Holding top positions globally are Saskatchewan as potash-producing jurisdiction and Saskatoon-headquartered Nutrien as potash miner. The province also boasts world stature for uranium but has no new U3O8 operations expected during this survey’s time frame. Even so, industry and investors watch with interest as Denison Mines TSX:DML, NexGen Energy TSX:NXE and Fission Uranium TSX:FCU each proceed with advanced large-scale projects.

This is Part 2 of a four-part series.

Mining for the future

November 21st, 2019

Saskatchewan Research Council R&D fosters innovation and sustainability

by Greg Klein

Predictably for a jurisdiction so rich in potash and uranium, mining plays a prominent role in the Saskatchewan Growth Plan, a 10-year economic program announced last week. Skeptics, however, might question the goal to extract lithium and rare earths locally and even set a near-precedent in non-Chinese commercial REE separation. But it turns out that some of that work has been underway for years, while other targets have already been in the planning stage. That’s just part of a wide range of mining expertise developed and applied by the Saskatchewan Research Council.

Saskatchewan Research Council R&D fosters innovation and sustainability

SRC employees look over the remediated Lorado mill site
in northern Saskatchewan. (Photo provided by SRC)

SRC figures strongly in the province’s new agenda, whose mining-related initiatives include a continuation of the PST exception on drilling, streamlining permitting, creating a Geoscience Data Management System, boosting annual uranium and potash sales, upgrading and building road, rail, pipeline and power infrastructure, and developing nuclear energy.

If some of the mining-specific plans sound over-ambitious, it’s reassuring to learn how few of them are actually new. “The fact that the projects have been promoted in an integrated growth plan is in some ways new, and some of the projects themselves are fairly new in the public domain,” says SRC president/CEO Mike Crabtree. But a surprising amount of work is well underway at his organization, which plays an integral role in the growth plan, in Saskatchewan industry and, increasingly, on the global mining scene.

A Crown corporation with over 340 employees, 1,400 clients in 23 countries and $75 million in annual revenue, SRC focuses its largest division on mining and energy. Mining-related R&D covers everything from early exploration to remediation, with growing attention to sustainability and innovation.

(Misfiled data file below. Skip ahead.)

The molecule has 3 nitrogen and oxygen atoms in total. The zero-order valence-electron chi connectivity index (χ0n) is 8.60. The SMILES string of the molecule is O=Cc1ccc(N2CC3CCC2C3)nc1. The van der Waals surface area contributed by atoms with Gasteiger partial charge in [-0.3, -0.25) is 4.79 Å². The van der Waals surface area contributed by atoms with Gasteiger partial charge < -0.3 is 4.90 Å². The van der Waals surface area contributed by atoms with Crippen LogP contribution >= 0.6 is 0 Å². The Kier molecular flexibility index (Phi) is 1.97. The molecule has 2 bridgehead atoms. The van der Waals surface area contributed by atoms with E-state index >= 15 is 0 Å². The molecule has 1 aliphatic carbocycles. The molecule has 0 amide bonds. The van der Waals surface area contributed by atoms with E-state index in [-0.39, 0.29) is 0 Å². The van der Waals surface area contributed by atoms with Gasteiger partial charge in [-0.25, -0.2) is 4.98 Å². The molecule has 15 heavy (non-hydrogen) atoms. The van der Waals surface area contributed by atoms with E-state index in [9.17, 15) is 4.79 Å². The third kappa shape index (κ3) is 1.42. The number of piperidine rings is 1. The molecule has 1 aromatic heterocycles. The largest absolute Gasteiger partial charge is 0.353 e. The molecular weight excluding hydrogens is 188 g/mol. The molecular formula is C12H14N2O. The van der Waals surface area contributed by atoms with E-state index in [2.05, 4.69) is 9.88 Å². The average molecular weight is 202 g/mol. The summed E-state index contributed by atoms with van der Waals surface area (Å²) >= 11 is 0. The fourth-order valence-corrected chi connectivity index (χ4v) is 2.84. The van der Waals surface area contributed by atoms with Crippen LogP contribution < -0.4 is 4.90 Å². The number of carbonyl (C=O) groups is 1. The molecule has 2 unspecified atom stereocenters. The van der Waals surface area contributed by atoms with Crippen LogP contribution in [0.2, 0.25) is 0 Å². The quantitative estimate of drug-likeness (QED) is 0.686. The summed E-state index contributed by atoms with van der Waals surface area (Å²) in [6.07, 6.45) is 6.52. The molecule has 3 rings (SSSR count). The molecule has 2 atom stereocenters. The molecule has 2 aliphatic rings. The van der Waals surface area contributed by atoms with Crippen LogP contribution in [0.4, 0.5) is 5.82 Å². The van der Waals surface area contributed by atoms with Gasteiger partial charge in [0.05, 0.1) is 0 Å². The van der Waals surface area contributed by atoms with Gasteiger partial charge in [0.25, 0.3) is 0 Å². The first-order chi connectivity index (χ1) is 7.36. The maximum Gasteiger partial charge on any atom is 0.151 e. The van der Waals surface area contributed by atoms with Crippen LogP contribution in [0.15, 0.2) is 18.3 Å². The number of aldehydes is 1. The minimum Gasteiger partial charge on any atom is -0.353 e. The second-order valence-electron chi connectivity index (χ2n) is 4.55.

Saskatchewan Research Council R&D fosters innovation and sustainability

Rare earths solvent extraction helps develop another
source of critical minerals. (Photo provided by SRC)

The SRC boasts the largest potash, uranium and diamonds labs in the world. Most Canadian diamond production and a substantial amount of kimberlite from around the world passes through the Saskatoon facility.

“With uranium we test tens of thousands of ore samples per year, predominantly for Saskatchewan but also on a global basis. In terms of that, we’re very much the largest laboratory in the world and, for very similar reasons, for potash.”

But SRC’s work goes far beyond assays. “We’ve also used those laboratories for designing and modelling mine feasibility, through to diagnostics and optimization of ongoing mine operations, and then monitoring and remediation for closure,” Crabtree explains. “That’s full-cycle mining and minerals, making SRC probably one of the largest integrated testing, research and development facilities for mining, certainly in Canada and possibly in the world.”

One sustainability project focuses on comminution, the highly expensive and energy-consuming practice of breaking, crushing or grinding rock for further processing. SRC’s advanced ore sensor and sorting techniques can greatly reduce the procedure with no loss of production and sometimes even an improvement.

Saskatchewan Research Council R&D fosters innovation and sustainability

The SRC’s mineral processing labs handle extensive
work in addition to assays. (Photo provided by SRC)

“We’re already seeing the opportunity to reduce energy costs and therefore the carbon footprint by anywhere from 20% to 40%. That’s huge, given that often 40% of operating costs are in energy. That kind of sustainability and economic optimization really just shows different sides of the same coin.”

Remediation work applies leading edge expertise to former mines through SRC’s Project CLEANS, which takes on the challenge of mitigating some 37 former uranium sites that shut down during the 1960s and earlier.